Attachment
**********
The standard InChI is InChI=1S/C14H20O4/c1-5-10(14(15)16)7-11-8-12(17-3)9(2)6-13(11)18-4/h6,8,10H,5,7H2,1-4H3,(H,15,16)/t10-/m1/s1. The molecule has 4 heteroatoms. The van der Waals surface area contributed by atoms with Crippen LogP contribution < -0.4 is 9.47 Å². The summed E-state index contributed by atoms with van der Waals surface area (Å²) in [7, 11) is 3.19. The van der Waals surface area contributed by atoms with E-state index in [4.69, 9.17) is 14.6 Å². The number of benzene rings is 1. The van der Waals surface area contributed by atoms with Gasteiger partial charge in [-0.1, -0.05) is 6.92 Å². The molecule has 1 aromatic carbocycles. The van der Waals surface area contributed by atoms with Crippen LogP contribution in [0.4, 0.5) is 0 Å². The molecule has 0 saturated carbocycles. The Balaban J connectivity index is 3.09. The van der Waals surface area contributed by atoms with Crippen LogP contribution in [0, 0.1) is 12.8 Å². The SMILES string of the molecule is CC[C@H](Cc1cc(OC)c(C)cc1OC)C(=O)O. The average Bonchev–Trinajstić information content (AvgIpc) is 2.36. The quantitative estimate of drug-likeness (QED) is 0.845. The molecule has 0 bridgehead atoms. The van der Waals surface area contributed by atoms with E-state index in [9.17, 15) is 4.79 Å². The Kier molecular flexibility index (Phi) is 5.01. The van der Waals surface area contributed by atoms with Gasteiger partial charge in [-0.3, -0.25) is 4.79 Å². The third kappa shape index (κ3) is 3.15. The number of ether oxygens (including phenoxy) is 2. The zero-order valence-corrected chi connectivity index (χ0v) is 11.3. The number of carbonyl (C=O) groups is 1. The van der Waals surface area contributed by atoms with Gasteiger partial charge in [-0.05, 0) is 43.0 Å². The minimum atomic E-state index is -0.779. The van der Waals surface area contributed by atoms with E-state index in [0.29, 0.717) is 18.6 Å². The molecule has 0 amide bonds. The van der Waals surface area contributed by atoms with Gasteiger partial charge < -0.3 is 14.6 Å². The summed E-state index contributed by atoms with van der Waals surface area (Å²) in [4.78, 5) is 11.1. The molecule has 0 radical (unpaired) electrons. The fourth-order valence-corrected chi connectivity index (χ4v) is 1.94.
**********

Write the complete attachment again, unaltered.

The standard InChI is InChI=1S/C14H20O4/c1-5-10(14(15)16)7-11-8-12(17-3)9(2)6-13(11)18-4/h6,8,10H,5,7H2,1-4H3,(H,15,16)/t10-/m1/s1. The molecule has 4 heteroatoms. The van der Waals surface area contributed by atoms with Crippen LogP contribution < -0.4 is 9.47 Å². The summed E-state index contributed by atoms with van der Waals surface area (Å²) in [7, 11) is 3.19. The van der Waals surface area contributed by atoms with E-state index in [4.69, 9.17) is 14.6 Å². The number of benzene rings is 1. The van der Waals surface area contributed by atoms with Gasteiger partial charge in [-0.1, -0.05) is 6.92 Å². The molecule has 1 aromatic carbocycles. The van der Waals surface area contributed by atoms with Crippen LogP contribution in [0.4, 0.5) is 0 Å². The molecule has 0 saturated carbocycles. The Balaban J connectivity index is 3.09. The van der Waals surface area contributed by atoms with Crippen LogP contribution in [0, 0.1) is 12.8 Å². The SMILES string of the molecule is CC[C@H](Cc1cc(OC)c(C)cc1OC)C(=O)O. The average Bonchev–Trinajstić information content (AvgIpc) is 2.36. The quantitative estimate of drug-likeness (QED) is 0.845. The molecule has 0 bridgehead atoms. The van der Waals surface area contributed by atoms with E-state index in [9.17, 15) is 4.79 Å². The Kier molecular flexibility index (Phi) is 5.01. The van der Waals surface area contributed by atoms with Gasteiger partial charge in [-0.3, -0.25) is 4.79 Å². The third kappa shape index (κ3) is 3.15. The number of ether oxygens (including phenoxy) is 2. The zero-order valence-corrected chi connectivity index (χ0v) is 11.3. The number of carbonyl (C=O) groups is 1. The van der Waals surface area contributed by atoms with Gasteiger partial charge in [-0.05, 0) is 43.0 Å². The minimum atomic E-state index is -0.779. The van der Waals surface area contributed by atoms with E-state index in [0.29, 0.717) is 18.6 Å². The molecule has 0 amide bonds. The van der Waals surface area contributed by atoms with Gasteiger partial charge < -0.3 is 14.6 Å². The summed E-state index contributed by atoms with van der Waals surface area (Å²) in [4.78, 5) is 11.1. The molecule has 0 radical (unpaired) electrons. The fourth-order valence-corrected chi connectivity index (χ4v) is 1.94.